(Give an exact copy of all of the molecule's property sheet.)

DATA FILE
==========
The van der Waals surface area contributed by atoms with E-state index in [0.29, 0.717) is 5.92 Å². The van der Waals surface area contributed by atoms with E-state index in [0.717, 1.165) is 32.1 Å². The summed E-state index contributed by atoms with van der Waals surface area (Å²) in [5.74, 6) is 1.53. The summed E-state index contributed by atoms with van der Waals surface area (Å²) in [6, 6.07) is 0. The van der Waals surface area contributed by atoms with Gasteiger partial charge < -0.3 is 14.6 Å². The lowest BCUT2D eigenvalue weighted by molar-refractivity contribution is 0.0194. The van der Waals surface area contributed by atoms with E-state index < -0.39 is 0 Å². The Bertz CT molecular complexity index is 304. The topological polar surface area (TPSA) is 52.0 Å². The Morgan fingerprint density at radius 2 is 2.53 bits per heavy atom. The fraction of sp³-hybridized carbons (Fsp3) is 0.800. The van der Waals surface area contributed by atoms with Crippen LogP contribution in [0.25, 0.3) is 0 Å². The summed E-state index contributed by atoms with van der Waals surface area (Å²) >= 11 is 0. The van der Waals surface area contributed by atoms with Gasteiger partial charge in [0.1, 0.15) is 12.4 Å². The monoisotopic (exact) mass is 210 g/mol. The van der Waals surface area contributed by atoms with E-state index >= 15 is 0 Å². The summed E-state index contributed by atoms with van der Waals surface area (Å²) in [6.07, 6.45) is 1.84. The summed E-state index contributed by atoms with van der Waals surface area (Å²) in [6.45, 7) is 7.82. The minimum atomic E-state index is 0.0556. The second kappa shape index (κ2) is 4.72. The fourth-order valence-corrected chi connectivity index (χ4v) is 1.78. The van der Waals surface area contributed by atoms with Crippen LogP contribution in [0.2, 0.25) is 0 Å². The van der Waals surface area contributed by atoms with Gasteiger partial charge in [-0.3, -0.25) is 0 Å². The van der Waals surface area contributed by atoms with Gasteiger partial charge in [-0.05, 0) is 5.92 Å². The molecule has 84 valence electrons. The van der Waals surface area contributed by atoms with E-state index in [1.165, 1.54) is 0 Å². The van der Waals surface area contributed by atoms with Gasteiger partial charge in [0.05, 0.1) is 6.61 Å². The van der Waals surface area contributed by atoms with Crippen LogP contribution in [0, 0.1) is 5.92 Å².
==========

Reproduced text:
The van der Waals surface area contributed by atoms with E-state index in [0.29, 0.717) is 5.92 Å². The van der Waals surface area contributed by atoms with E-state index in [0.717, 1.165) is 32.1 Å². The summed E-state index contributed by atoms with van der Waals surface area (Å²) in [5.74, 6) is 1.53. The summed E-state index contributed by atoms with van der Waals surface area (Å²) in [6, 6.07) is 0. The van der Waals surface area contributed by atoms with Gasteiger partial charge < -0.3 is 14.6 Å². The lowest BCUT2D eigenvalue weighted by molar-refractivity contribution is 0.0194. The van der Waals surface area contributed by atoms with E-state index < -0.39 is 0 Å². The Bertz CT molecular complexity index is 304. The topological polar surface area (TPSA) is 52.0 Å². The Morgan fingerprint density at radius 2 is 2.53 bits per heavy atom. The fraction of sp³-hybridized carbons (Fsp3) is 0.800. The van der Waals surface area contributed by atoms with Crippen LogP contribution in [0.25, 0.3) is 0 Å². The summed E-state index contributed by atoms with van der Waals surface area (Å²) >= 11 is 0. The van der Waals surface area contributed by atoms with Gasteiger partial charge in [0.1, 0.15) is 12.4 Å². The monoisotopic (exact) mass is 210 g/mol. The van der Waals surface area contributed by atoms with E-state index >= 15 is 0 Å². The summed E-state index contributed by atoms with van der Waals surface area (Å²) in [6.07, 6.45) is 1.84. The summed E-state index contributed by atoms with van der Waals surface area (Å²) in [6.45, 7) is 7.82. The minimum atomic E-state index is 0.0556. The second kappa shape index (κ2) is 4.72. The fourth-order valence-corrected chi connectivity index (χ4v) is 1.78. The van der Waals surface area contributed by atoms with Crippen LogP contribution in [0.2, 0.25) is 0 Å². The van der Waals surface area contributed by atoms with Gasteiger partial charge in [-0.3, -0.25) is 0 Å². The van der Waals surface area contributed by atoms with Gasteiger partial charge in [-0.05, 0) is 5.92 Å². The molecule has 84 valence electrons. The van der Waals surface area contributed by atoms with E-state index in [1.165, 1.54) is 0 Å². The van der Waals surface area contributed by atoms with Gasteiger partial charge in [0.05, 0.1) is 6.61 Å². The van der Waals surface area contributed by atoms with Crippen LogP contribution in [0, 0.1) is 5.92 Å².